As the race for Tennessee’s new 5th Congressional district narrows, former House Speaker Beth Harwell says if elected, Maury County Mayor Andy Ogles will be beholden to Washington D.C.-insider groups, which have spent $1.6 million boosting his campaign.
“It’s clear if Andy Ogles wins, he will be controlled by the DC swamp,” Harwell said in a statement. “He owes everything to them, and I don't think that’s right for the people of middle Tennessee.”
Outside super PACs — including one funded exclusively by Ogles’ campaign treasurer Lee Beaman — have spent nearly $1.6 million in recent weeks in supposedly independent expenditures boosting Ogles and attacking his rivals, according to FEC filings — nearly as much as Ogles’ top two competitors have spent this cycle combined.
Meanwhile, Ogles has admitted to directing donors to super PACs working in tandem with his campaign — a violation of federal campaign finance law — after news broke that Beaman is the sole donor to a super PAC that has spent on Ogles’ behalf.
During an interview last week on Super Talk 99.7, Ogles publicly admitted his campaign has adopted a strategy of directing donors who otherwise would have donated to his campaign toward PACs purchasing positive ads in tandem with the campaign instead. Ogles’ campaign did not respond to questions about his admission.
“Of course, you can’t coordinate. You can’t communicate,” Ogles told SuperTalk 99.7 host Michael DelGiorno. “But JD Vance, you know, his campaign worked in parallel with a PAC that did positive things on his behalf. … We chose that strategy. We firewalled off some of our donors away from the campaign to go run positive ads.”
While federal law limits individuals from contributing more than $2,900 per election to federal candidates, super PACs have no limit on contributions from individual donors. Super PACs have no limit on spending, either — but federal law prohibits candidates and their campaigns from coordinating with super PACs.
Once directed toward super PACs by Ogles and his team, the super PACs have made supposedly independent expenditures toward Ogles’ campaign, financing mailers, canvassing, donation processing fees and positive and negative ad buys. In total, a group of five super PACs have spent more than $1.6 million with almost no overlap.
“There’s been radio, there’s been mailers, there’s been doors knocked that I have not been able to control because the campaign wasn’t doing it,” Ogles said.
Ogles explains this strategy — which seems to violate federal prohibition on coordinating PAC contributions — has freed up money for the campaign to use for day-to-day operating expenses and has even allowed Ogles to keep his campaign staff lean to keep costs low.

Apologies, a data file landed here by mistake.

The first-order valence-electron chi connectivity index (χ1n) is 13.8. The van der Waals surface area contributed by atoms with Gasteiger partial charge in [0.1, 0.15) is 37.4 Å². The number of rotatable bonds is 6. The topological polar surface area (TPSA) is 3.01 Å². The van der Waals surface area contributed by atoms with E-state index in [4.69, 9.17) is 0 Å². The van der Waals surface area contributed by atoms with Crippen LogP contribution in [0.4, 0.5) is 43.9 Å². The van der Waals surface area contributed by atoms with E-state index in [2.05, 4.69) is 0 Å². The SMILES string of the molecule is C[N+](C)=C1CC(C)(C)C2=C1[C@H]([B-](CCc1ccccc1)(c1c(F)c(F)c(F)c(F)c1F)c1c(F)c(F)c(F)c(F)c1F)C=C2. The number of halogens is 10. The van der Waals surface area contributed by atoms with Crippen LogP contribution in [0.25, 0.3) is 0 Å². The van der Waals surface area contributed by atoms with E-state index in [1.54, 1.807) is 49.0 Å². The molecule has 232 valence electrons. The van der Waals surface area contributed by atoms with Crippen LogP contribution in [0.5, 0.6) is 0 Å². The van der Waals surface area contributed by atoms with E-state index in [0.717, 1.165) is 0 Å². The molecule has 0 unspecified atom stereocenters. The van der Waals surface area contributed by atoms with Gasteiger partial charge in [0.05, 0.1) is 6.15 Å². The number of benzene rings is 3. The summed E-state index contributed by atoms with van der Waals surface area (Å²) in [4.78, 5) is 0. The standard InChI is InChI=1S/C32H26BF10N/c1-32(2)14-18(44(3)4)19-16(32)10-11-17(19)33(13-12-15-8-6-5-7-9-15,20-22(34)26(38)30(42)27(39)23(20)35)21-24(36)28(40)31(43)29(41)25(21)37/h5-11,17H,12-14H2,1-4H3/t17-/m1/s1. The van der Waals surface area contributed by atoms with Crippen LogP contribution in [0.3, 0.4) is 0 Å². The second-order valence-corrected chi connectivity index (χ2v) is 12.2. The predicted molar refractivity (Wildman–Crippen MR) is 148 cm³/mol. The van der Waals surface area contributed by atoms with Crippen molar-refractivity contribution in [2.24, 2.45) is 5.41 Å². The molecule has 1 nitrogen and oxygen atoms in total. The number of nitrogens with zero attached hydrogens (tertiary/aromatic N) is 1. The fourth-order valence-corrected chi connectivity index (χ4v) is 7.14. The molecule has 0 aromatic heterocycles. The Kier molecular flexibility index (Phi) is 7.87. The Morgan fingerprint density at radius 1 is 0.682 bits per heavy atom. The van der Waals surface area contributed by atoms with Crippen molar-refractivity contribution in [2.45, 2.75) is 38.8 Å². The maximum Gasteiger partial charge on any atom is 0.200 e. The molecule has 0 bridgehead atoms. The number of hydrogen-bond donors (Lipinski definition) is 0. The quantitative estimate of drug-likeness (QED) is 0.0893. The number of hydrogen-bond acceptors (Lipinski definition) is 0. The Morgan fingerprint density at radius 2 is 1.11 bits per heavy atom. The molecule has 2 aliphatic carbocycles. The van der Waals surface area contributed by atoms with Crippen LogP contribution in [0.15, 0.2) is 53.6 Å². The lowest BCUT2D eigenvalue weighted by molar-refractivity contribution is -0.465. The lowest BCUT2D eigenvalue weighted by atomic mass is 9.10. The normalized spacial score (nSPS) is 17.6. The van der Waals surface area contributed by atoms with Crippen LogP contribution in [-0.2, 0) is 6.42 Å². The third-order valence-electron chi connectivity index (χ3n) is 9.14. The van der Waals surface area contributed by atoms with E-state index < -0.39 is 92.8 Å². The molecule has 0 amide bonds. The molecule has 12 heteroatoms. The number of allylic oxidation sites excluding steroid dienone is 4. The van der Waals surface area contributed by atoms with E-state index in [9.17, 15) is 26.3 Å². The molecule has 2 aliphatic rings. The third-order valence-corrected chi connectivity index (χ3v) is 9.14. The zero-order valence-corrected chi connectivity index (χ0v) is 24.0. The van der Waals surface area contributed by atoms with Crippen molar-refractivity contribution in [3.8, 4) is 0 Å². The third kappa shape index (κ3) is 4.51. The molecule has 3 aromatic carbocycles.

“I doubled my money doing what JD Vance did in Ohio,” Ogles said. “It’s working for me, and I expect to win.”
Ogles claims his team instituted a firewall, which could stop the flow of information between super PACs making expenditures and Ogles’ campaign. The campaign did not respond to questions on whether a written firewall policy statement, which is required under federal law, had been circulated to all impacted parties.
PACs funded by the free-market Club for Growth and tied to libertarian billionaire Charles Koch have spent nearly $800,000 on ads supporting Ogles and another $475,000 on attack ads against Harwell and retired Brig. Gen. Kurt Winstead.
Ogles’ actual campaign has raised less than $250,000 in contributions, according to FEC disclosures.
“Tennessee’s 5th District has become the newest playground for Washington DC insider groups looking to handpick the next representative,” Harwell said. “They can’t vote in this district. I bet most have never even been to Tennessee, but they’ve spent millions misleading voters and propping up Andy Ogles.”
A new super PAC called Government of the People spent nearly $45,000 supporting Harwell last week, according to FEC disclosures. Former state lawmaker Debra Maggart, who is now a lobbyist with CivicPoint LLC, is listed as the PAC's treasurer.
Donors to the PAC are not yet disclosed, but Maggart told Main Street Nashville that all funds raised so far have been from within Tennessee, with the vast majority coming from within the boundaries of the 5th Congressional district.
Ads funded by Ogles-supporting PACs have criticized Harwell for being “too liberal” because she was endorsed by a state affiliate of the National Education Association during her 2018 bid for governor, and she supported the Improve Act of 2017 — which increased the state gas tax by six cents over three years — and repealed the state’s last vestige of income tax: the Hall income tax on interest and dividends.
Election Day is Thursday, Aug. 4.